Conservative nonprofits plan to spend about $30 million by the end of October on the battle over Amy Coney Barrett's confirmation to the Supreme Court, according to a new report.
Bloomberg News reported that groups allied with President Trump are financing a massive advertising and grass-roots campaign in battleground states, running ads on televisions, social media feeds and roadside stops ahead of the November election.
The goal of the multimillion-dollar campaign is to guarantee that Barrett is confirmed to the nation's highest court, which is expected to take place next week. Republicans on the Senate Judiciary Committee on Thursday voted unanimously to advance the nomination of Barrett, despite a boycott from Democrats who sit on the committee.
But the groups are also hoping to turn Barrett into a political asset for Trump, who trails Democratic rival Joe Biden both nationally and in the majority of battleground states.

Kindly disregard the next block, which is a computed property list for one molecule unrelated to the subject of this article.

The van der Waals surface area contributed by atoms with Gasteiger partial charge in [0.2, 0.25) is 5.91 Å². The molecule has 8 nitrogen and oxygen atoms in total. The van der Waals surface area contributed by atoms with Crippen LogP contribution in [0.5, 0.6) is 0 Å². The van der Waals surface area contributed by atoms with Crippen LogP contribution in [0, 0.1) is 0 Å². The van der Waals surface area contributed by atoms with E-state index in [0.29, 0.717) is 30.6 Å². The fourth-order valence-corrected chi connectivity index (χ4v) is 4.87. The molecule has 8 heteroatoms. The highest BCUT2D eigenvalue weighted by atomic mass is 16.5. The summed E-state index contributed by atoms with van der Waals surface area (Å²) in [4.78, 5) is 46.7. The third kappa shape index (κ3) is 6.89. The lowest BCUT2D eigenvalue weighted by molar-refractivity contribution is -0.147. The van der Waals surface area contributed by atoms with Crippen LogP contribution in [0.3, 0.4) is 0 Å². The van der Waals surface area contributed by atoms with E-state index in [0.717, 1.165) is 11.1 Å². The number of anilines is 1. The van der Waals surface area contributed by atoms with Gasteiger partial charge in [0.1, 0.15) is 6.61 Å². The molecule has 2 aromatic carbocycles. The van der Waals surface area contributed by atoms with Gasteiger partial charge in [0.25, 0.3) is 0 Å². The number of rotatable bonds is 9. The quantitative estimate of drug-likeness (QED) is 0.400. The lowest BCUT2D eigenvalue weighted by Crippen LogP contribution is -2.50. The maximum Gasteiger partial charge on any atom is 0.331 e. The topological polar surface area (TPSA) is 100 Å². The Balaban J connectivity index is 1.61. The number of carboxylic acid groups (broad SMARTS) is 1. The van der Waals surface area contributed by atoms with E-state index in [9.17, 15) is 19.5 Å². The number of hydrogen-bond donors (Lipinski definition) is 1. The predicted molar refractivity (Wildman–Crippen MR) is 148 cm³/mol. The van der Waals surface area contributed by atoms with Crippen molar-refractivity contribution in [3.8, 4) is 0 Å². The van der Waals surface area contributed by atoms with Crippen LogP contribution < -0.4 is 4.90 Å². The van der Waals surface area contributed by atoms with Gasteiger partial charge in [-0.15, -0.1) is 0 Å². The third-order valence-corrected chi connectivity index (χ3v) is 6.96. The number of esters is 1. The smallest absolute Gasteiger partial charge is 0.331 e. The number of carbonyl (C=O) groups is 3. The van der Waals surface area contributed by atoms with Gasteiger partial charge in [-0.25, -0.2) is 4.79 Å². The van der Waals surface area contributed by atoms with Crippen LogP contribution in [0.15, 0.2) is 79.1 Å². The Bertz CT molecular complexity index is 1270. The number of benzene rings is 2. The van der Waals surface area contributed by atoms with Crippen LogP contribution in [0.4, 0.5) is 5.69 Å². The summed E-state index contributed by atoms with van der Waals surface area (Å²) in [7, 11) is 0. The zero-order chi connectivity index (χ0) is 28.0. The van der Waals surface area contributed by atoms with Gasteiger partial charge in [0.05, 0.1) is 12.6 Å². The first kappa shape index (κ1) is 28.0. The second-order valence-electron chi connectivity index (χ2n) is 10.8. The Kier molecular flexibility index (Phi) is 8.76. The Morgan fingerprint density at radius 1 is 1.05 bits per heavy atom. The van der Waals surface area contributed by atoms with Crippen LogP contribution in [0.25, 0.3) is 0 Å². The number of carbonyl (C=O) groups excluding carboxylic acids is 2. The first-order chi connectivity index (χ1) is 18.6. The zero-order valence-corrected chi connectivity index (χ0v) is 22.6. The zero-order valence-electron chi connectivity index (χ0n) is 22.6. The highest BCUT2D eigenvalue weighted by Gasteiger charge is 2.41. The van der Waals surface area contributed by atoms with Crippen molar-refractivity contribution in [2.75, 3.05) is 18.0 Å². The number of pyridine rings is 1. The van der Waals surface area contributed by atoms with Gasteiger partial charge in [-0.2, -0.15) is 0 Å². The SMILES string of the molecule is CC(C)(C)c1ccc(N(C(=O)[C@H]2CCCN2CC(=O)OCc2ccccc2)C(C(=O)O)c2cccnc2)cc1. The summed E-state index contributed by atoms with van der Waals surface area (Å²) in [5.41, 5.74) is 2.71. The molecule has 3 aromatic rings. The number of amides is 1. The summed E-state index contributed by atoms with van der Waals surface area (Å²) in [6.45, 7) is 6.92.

Barrett, a former Notre Dame Law School professor until Trump appointed her to the 7th U.S. Circuit Court of Appeals about three years ago, will be the president's third nominee to sit on the Supreme Court. If she is confirmed, it will tilt the ideological balance of the court 6-3 in favor of conservatives.
The Judicial Crisis Network has spent about $10 million on TV and digital ads supporting Barrett, Bloomberg reported. On top of that, more than 100 paid field staff from Heritage Action for America, a conservative organization, have run phone banks, knocked on doors and sent mail to people in North Carolina, Iowa, Wisconsin and Pennsylvania. The group expects to spend $3.8 million by Election Day with the goal of reaching 2.5 million voters.
On top of that, anti-abortion groups, such as Concerned Women for America and the Susan B. Anthony List, have organized events advocating Barrett's confirmation.
Democrats have also sought to use Barrett's confirmation as a political weapon.
Demand Justice pledged to spend $10 million to fight the confirmation of any Supreme Court nominee before the Nov. 3 election.
Democrats have accused Republicans of hypocrisy after the GOP blocked President Barack Obama's nomination of Judge Merrick Garland in 2016 on the premise that seats should not be filled in election years, and then rushed to fill a vacancy in the wake of Ruth Bader Ginsburg's unexpected death.
GOP senators contend this year is unlike 2016 because the same party controls both the White House and the Senate.